This article is written by Vedant Saxena, from Rajiv Gandhi National University of Law, Punjab. This is an exhaustive article that analyzes the wrong of nuisance, both as a crime and a tort.
The word “nuisance” has come up from the French word “nuire”, which means “to do hurt, or to annoy”. Every person is entitled to the peaceful possession of his property. Any element of disturbance or hindrance in the enjoyment of property rights would constitute a nuisance. According to Stephen, any act that causes annoyance or injury to the defendant, concerning his enjoyment of his property, and which does not constitute trespass, is a nuisance. According to Salmond, an act that involves an unlawful release of an object into the plaintiff’s premises, which is deleterious to the plaintiff’s general well-being, is a nuisance.
What is Nuisance?
Nuisance could be defined as unlawful interference in the peaceful enjoyment of one’s property, or any right associated with it. There is a significant difference between trespass and nuisance. In the former, there occurs a physical interference in the plaintiff’s possession of the land. Whereas in latter, there is more of an indirect interference with the plaintiff’s right to property. For instance, flinging pebbles at the plaintiff’s property would constitute trespass, whereas hindering the plaintiff’s peaceful possession of the property by playing your radio at an unusually high volume would result in a nuisance. Nuisance could occur either with respect to a particular individual’s property rights or in the context of the general public’s property rights.
Section 3(48) of the General Clauses Act, 1897 declares public nuisance to be as defined by the Indian Penal Code. According to Section 268 of the Indian Penal Code, public nuisance comes into the picture when a person commits an act that causes common injury, danger, or annoyance to the general public. Basically, any act that hinders either the property rights of the general public or any other right. For instance, in Malton Board of Health v. Malton Manure Co., (1879), it was declared that carrying on a trade/business that causes deafening noises is impermissible, as it would cause a public nuisance. In order to avoid multiplicity of proceedings, a public nuisance is unconcerned with individual rights. However, a person could sue the wrongdoer in his private capacity, if the following conditions are satisfied-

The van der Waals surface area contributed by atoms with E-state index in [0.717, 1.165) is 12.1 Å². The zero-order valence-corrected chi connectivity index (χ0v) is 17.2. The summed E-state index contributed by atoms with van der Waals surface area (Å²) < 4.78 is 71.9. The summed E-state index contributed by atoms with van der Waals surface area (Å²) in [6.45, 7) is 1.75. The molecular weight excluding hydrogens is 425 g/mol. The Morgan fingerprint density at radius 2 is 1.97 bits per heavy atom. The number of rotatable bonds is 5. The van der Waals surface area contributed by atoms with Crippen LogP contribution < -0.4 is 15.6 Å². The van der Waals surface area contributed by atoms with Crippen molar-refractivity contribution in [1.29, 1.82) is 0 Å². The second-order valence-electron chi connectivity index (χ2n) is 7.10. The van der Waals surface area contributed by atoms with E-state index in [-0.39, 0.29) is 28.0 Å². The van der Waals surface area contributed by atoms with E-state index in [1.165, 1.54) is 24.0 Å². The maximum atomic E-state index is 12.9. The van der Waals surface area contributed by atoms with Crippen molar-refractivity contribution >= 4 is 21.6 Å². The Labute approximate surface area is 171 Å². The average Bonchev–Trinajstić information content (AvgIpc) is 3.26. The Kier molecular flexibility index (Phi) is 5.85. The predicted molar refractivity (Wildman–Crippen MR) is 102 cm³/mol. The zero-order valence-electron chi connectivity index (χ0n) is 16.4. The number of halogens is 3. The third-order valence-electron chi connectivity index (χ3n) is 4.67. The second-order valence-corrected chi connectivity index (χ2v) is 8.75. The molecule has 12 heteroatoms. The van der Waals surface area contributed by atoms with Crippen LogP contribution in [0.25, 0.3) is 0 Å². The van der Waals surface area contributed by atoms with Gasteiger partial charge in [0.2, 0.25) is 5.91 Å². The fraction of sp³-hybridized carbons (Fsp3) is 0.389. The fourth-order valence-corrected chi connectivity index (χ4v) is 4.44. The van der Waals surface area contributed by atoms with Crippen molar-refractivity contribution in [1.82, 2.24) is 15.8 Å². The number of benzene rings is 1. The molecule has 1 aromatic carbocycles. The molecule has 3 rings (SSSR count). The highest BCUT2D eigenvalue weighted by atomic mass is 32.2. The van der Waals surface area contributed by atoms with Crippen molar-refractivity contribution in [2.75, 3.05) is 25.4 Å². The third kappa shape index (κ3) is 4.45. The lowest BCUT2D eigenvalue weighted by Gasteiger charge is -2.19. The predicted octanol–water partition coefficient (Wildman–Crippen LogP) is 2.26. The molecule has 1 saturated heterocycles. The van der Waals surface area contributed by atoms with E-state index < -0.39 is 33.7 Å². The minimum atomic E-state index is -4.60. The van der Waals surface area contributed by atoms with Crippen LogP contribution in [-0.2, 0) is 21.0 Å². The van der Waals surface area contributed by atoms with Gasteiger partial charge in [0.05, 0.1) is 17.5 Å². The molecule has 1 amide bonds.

- The person needs to show that the injury he faced was substantially greater than what the rest of the public faced.
- The injury he faced must essentially have been direct, not merely consequential.
Nuisance as a crime
Public nuisance has been declared a crime under Section 268 of the Indian Penal Code. Public nuisance occurs when a person commits an act that causes annoyance, or injures or threatens to injure the rights of the general public, with respect to health, safety, morals, convenience, or welfare of the general public. Basically, an act done to the detriment of the public, or an omission when the act was necessary for the public good, would constitute a public nuisance. Examples include blocking a public road, unlawfully digging up a pit on public grounds, exploding fireworks on the streets, operating a house of prostitution, harbouring vicious dogs, and unlicensed prizefights.